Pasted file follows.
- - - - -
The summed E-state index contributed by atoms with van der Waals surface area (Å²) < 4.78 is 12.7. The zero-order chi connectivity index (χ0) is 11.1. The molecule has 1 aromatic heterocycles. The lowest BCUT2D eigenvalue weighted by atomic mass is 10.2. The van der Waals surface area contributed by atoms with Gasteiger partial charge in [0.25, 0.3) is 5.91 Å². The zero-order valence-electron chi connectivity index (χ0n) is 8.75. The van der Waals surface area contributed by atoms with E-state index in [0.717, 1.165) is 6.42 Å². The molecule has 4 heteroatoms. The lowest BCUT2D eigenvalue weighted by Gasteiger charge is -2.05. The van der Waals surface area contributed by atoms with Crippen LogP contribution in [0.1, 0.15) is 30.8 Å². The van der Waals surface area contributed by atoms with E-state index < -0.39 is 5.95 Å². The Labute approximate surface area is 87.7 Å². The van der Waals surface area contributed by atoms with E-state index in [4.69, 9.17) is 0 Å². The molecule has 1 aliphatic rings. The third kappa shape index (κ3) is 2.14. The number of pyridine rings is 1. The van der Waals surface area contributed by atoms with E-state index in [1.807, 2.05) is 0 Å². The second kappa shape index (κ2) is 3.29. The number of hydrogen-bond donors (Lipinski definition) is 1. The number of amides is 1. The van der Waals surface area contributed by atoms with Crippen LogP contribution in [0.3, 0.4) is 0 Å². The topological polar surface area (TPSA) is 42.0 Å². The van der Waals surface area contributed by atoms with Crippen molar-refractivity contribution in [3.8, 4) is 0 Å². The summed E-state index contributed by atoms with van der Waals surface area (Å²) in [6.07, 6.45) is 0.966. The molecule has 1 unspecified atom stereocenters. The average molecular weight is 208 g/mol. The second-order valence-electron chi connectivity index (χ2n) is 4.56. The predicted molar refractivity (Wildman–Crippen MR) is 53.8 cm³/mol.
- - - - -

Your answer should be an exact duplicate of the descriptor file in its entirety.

The summed E-state index contributed by atoms with van der Waals surface area (Å²) < 4.78 is 12.7. The zero-order chi connectivity index (χ0) is 11.1. The molecule has 1 aromatic heterocycles. The lowest BCUT2D eigenvalue weighted by atomic mass is 10.2. The van der Waals surface area contributed by atoms with Gasteiger partial charge in [0.25, 0.3) is 5.91 Å². The zero-order valence-electron chi connectivity index (χ0n) is 8.75. The van der Waals surface area contributed by atoms with E-state index in [0.717, 1.165) is 6.42 Å². The molecule has 4 heteroatoms. The lowest BCUT2D eigenvalue weighted by Gasteiger charge is -2.05. The van der Waals surface area contributed by atoms with Crippen LogP contribution in [0.1, 0.15) is 30.8 Å². The van der Waals surface area contributed by atoms with E-state index < -0.39 is 5.95 Å². The Labute approximate surface area is 87.7 Å². The van der Waals surface area contributed by atoms with E-state index in [4.69, 9.17) is 0 Å². The molecule has 1 aliphatic rings. The third kappa shape index (κ3) is 2.14. The number of pyridine rings is 1. The van der Waals surface area contributed by atoms with E-state index in [1.807, 2.05) is 0 Å². The second kappa shape index (κ2) is 3.29. The number of hydrogen-bond donors (Lipinski definition) is 1. The number of amides is 1. The van der Waals surface area contributed by atoms with Crippen LogP contribution in [0.3, 0.4) is 0 Å². The topological polar surface area (TPSA) is 42.0 Å². The van der Waals surface area contributed by atoms with Crippen molar-refractivity contribution in [3.8, 4) is 0 Å². The summed E-state index contributed by atoms with van der Waals surface area (Å²) in [6.07, 6.45) is 0.966. The molecule has 1 unspecified atom stereocenters. The average molecular weight is 208 g/mol. The second-order valence-electron chi connectivity index (χ2n) is 4.56. The predicted molar refractivity (Wildman–Crippen MR) is 53.8 cm³/mol.